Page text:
Obama has employed over 500 staffers to assist in his transition operations — working from a nondescript office building in downtown Washington and from locations in his hometown of Chicago.
His transition team has received a budget of $12 million — $5.2 million of which was allocated by Congress, and the rest from private donations of under $5,000.
As president-elect, Obama is also given the same highly classified intelligence briefings that President Bush receives on a daily basis. And Obama and Vice President-elect Joe Biden get full Secret Service protection, which Obama also received during the Democratic primaries and general election campaign.
But the “Office of the President-Elect,” while critical in building the future government, has no official power — which Obama himself acknowledged during his victory speech in Chicago on Election Night.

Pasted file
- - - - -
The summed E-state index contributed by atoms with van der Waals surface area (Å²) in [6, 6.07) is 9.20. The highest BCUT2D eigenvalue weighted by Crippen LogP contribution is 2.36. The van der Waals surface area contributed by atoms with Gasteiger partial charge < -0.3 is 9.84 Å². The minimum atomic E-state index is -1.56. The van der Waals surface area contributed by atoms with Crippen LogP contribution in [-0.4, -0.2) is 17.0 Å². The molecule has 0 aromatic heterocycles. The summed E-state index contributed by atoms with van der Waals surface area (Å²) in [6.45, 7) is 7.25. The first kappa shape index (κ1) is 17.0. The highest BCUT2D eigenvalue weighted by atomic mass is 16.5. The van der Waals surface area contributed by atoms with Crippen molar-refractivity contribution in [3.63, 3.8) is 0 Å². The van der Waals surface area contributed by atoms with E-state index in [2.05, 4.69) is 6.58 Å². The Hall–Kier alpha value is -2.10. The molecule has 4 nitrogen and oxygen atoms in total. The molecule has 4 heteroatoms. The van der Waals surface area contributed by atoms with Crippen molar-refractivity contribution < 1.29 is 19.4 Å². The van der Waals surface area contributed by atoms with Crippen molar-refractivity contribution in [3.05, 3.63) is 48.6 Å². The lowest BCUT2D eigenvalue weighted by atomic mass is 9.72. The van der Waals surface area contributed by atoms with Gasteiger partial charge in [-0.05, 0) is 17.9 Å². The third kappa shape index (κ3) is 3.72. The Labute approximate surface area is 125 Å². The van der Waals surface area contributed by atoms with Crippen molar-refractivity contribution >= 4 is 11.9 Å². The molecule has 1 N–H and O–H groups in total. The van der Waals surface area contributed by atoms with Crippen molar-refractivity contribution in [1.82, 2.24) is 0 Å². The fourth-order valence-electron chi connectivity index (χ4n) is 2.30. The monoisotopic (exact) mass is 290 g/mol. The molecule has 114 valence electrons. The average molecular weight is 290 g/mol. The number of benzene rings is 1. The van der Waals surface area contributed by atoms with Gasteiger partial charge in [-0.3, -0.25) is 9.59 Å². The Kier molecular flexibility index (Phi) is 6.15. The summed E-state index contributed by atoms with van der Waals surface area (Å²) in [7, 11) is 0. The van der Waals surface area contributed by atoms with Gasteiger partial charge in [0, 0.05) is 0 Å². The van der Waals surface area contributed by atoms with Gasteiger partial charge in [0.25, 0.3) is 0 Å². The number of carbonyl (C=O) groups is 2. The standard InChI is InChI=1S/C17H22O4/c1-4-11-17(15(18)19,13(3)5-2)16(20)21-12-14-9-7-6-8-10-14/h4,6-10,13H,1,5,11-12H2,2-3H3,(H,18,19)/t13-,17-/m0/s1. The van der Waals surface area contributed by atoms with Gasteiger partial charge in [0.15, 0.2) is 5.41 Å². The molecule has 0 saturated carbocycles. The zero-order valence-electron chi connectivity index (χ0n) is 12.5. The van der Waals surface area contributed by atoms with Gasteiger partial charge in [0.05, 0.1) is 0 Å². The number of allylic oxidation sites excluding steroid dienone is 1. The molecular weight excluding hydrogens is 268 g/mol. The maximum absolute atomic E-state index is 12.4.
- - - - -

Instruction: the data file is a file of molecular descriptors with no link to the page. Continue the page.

“It is an office — it’s just a quasi-government office for planning the takeover of the government,” said Stephen J. Wayne, a professor at Georgetown University’s department of government.
“Obama has no formal power as far as the existing government is concerned, but he has a lot of informal influence, which President Bush has encouraged,” he added.
Wayne compared the function of the “Office of the President-Elect” to spring training in baseball. “It doesn’t count in the standings, but it does contribute to a team’s ability to do well from day one,” he said.